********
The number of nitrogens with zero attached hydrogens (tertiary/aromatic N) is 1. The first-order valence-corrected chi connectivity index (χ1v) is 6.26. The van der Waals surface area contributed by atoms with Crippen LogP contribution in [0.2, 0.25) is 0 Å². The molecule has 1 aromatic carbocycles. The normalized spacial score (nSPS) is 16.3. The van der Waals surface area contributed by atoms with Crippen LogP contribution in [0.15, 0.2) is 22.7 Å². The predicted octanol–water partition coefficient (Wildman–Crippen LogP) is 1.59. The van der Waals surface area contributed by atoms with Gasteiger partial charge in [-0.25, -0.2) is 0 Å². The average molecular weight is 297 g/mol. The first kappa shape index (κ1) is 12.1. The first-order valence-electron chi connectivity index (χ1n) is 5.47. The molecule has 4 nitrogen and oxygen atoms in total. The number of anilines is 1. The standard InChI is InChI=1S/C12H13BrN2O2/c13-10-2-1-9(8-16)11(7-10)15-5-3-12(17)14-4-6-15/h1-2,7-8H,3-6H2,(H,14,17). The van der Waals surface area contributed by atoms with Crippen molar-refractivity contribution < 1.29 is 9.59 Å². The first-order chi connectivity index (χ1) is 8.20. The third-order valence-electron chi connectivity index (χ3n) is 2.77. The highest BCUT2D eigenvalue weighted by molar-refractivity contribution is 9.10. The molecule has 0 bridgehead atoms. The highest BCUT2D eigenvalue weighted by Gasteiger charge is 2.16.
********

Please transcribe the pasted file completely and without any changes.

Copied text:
The number of nitrogens with zero attached hydrogens (tertiary/aromatic N) is 1. The first-order valence-corrected chi connectivity index (χ1v) is 6.26. The van der Waals surface area contributed by atoms with Crippen LogP contribution in [0.2, 0.25) is 0 Å². The molecule has 1 aromatic carbocycles. The normalized spacial score (nSPS) is 16.3. The van der Waals surface area contributed by atoms with Crippen LogP contribution in [0.15, 0.2) is 22.7 Å². The predicted octanol–water partition coefficient (Wildman–Crippen LogP) is 1.59. The van der Waals surface area contributed by atoms with Gasteiger partial charge in [-0.25, -0.2) is 0 Å². The average molecular weight is 297 g/mol. The first kappa shape index (κ1) is 12.1. The first-order valence-electron chi connectivity index (χ1n) is 5.47. The molecule has 4 nitrogen and oxygen atoms in total. The number of anilines is 1. The standard InChI is InChI=1S/C12H13BrN2O2/c13-10-2-1-9(8-16)11(7-10)15-5-3-12(17)14-4-6-15/h1-2,7-8H,3-6H2,(H,14,17). The van der Waals surface area contributed by atoms with Crippen molar-refractivity contribution < 1.29 is 9.59 Å². The first-order chi connectivity index (χ1) is 8.20. The third-order valence-electron chi connectivity index (χ3n) is 2.77. The highest BCUT2D eigenvalue weighted by molar-refractivity contribution is 9.10. The molecule has 0 bridgehead atoms. The highest BCUT2D eigenvalue weighted by Gasteiger charge is 2.16.